Battles of the Covenanters – a
background note.

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The Scots Worthies
by John Howie of Lochgoin (1775)  has many references to the battles
and skirmishes throughout the 17th century although a goodly proportion
are but passing references that an individual was there. He gives more
detail of the confrontations that have passed into Covenanter lore –
Mauchline Moor (1648), Rullion Green (1666), Drumclog (1679), Bothwell
Brig (1679), and Ayrsmoss (1680). There are separate pages for these
actions, but first a resume of the politics which lay behind the
Covenanter resistance.

The big picture.

The 17th century was a time
of great conflict and tension both within and without all three kingdoms
of England, Ireland and Scotland. After 1603 there was but one King for
all three kingdoms but, importantly, they were not joined politically. The
situation therefore was of successive absolute monarchs  (James VI/I,
Charles I, [ Cromwell ] Charles II and James VI) trying to impose their
will on separate kingdoms, each with their own particular internal issues,
and separate legislation. Moreover, all three kingdoms had religious
issues that brought personal conflict with the King. It was also necessary
to keep a watchful eye on Europe where war with Spain, France and Holland
was an on – off affair throughout the century. Europe itself was bound up
in the Thirty Years War (1618-1648). It is difficult to conceive of a more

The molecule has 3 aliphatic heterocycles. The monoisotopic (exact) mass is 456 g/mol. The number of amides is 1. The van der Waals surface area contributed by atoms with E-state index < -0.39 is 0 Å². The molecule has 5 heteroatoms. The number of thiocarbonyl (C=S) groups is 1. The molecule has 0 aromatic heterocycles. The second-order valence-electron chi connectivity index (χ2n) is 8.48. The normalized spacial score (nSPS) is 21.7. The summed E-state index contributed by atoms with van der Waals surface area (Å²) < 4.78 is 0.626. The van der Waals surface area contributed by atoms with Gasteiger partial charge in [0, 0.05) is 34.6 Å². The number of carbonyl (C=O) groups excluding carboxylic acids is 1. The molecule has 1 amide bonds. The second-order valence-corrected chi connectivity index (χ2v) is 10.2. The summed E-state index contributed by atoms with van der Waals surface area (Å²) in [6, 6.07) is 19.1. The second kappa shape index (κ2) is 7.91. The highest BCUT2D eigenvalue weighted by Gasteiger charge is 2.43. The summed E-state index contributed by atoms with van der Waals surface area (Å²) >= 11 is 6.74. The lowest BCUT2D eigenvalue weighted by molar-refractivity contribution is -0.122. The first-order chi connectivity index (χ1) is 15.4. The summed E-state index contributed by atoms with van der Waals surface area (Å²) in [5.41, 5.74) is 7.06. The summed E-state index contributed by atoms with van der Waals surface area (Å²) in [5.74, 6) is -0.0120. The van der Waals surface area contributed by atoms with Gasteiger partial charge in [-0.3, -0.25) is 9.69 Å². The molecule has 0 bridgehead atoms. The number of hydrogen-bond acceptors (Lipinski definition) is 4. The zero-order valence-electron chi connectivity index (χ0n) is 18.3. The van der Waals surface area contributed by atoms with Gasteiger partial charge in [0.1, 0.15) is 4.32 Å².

complex century for politics than this.

In Ireland there was a
honeymoon period for non conformists until about 1630 . The resurgence of
persecution of the Presbyterians from 1633 was led by Thomas Wentworth,
later Earl of Strafford, and the adoption of the `uniformity` policies
that Archbishop Laud was imposing on the Scottish church. Contention also
increased between the indigenous peoples and the English and Scottish
settlers of the Plantation of Ulster who
had taken ownership of seized lands. From this rose the ugly head of
religious discrimination and rebellion – the Irish Killing Times of 1641.
The response by a Scottish army was inevitable, in which was joined some
English forces. Not much later Cromwell imposed a bloody peace which
provided a few years breathing space before persecution of the
Presbyterians began again with the Restoration
of Charles II in 1660. 

In the second half of the
century the Catholics obtained a degree of tolerance – probably because
Charles II was covertly turning to the Church of Rome. He also began to
change the tenor of his politics and was negotiating with France who paid
him some £200,000 a year. When James II (ruled 1685-1688) came to the
throne the Catholic fortunes changed greatly and by 1688 they were
dominant in the Army, the law, and civil administration. Protestant power
was greatly weakened, and this contention along with the very real fear of
a return to Popery ( and a Catholic succession thereafter), led to King
William and Mary, the Protestant daughter of James II,  being invited
to take the English throne. William III later landed in Ireland with his
troops and
settled matters (for a
while) at the battle of the Boyne on 1 July 1690.


In England a Scottish King,
James VI, became James I of England, on the death of Elizabeth I in 1603.
He was a new boy yet to be broken in by the English courtiers and
unaccustomed to the international politics, yet thoroughly enjoying the
riches and splendour of the English Court. There was also religious
division with the Puritans and other non conformists pressing for freedom
of worship.  In 1629 Charles I started his Personal Rule and in 1633
appointed two arch persecutors – William Laud as Archbishop of Canterbury
and Thomas Wentworth as Lord Deputy of Ireland. Laud in particular sought
to restore the splendour of the Church (`the beauty of holiness`) that